Unsurprisingly, the New Zealand government of prime minister Jacinda Ardern took top spot with a score of 94.4 from a possible 100.
New Zealand was given credit for getting the pandemic under control, thanks to a closure of its borders, lockdown measures and a ‘swift and vigorous’ contact tracing.
The criteria used to determine a country’s performance were:
Reported cases and deaths, both aggregate and per capita;
Tests per capita, and lower per capita positives;
Rolling averages of cases, cases per million, deaths, deaths per million, positivity rate for tests, test per capita.
“Collectively, these indicators point to how well or poorly countries have managed the pandemic,” Lowy said.
“An average of the rankings across the six indicators was normalised for each country to produce a score between 0 (worst performing) and 100 (best performing) on any given day in the 36 weeks that followed their hundredth confirmed case of COVID-19.”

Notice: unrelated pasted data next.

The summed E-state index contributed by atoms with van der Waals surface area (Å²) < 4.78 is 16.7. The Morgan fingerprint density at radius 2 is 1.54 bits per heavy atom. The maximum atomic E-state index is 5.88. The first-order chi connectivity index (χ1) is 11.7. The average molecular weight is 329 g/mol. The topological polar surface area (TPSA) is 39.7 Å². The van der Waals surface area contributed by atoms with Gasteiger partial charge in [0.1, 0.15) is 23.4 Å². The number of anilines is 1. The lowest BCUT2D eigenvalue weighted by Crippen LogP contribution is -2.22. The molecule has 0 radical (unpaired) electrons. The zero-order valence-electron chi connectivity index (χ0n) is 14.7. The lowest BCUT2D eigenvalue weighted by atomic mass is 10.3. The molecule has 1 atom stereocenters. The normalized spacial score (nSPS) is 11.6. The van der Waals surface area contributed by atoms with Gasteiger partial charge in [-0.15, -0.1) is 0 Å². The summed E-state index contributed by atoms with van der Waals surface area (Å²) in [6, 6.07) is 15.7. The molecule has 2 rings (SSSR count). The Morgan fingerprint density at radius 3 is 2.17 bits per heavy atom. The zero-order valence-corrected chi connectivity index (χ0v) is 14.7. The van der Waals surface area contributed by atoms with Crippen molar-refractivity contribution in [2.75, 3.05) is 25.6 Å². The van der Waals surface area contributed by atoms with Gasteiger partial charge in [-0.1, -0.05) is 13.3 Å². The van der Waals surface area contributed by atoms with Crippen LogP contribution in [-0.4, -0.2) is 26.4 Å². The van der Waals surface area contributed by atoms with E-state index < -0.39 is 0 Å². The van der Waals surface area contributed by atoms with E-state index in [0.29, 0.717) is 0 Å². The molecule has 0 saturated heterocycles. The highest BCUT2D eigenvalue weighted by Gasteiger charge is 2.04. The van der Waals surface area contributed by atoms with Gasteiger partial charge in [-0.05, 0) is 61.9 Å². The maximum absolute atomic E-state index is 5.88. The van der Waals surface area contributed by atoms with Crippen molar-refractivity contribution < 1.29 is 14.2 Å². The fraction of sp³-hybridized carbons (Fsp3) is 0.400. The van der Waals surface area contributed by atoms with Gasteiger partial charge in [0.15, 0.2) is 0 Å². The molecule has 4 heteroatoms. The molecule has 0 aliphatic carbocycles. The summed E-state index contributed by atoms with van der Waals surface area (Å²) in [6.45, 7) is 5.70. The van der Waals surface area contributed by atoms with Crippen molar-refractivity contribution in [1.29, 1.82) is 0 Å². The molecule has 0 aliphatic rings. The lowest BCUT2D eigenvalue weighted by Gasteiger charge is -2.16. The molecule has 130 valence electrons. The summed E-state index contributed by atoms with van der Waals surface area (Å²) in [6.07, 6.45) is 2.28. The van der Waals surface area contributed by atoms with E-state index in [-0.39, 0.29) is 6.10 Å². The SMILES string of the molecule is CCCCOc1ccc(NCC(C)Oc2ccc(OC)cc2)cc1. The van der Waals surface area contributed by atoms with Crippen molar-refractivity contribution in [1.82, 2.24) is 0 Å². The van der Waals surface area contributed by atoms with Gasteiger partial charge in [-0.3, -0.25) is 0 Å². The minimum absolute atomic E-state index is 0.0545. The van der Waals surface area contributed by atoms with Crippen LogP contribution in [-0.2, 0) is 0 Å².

The top five places are taken by New Zealand, Vietnam, Taiwan, Thailand and Cyprus.
Cyprus is the highest-ranking member state of the EU. Other member states in the top 20 are Latvia (9), Estonia (11), Malta (14) and Finland (17).
“In general, countries with smaller populations, cohesive societies and capable institutions are better placed to face a global crisis such as a pandemic,” the report said.
Around Belgium’s 72nd place we find Germany (55), Italy (59), Portugal (63), Poland (65) and the UK (66).
Bottom of the list comes Brazil, behind Mexico, Colombia, Iran and the United States in 94th place with a score of only 17.3 (Brazil scored 4.3). China was not included in the rankings, Lowy said, because of a lack of publicly available data on testing.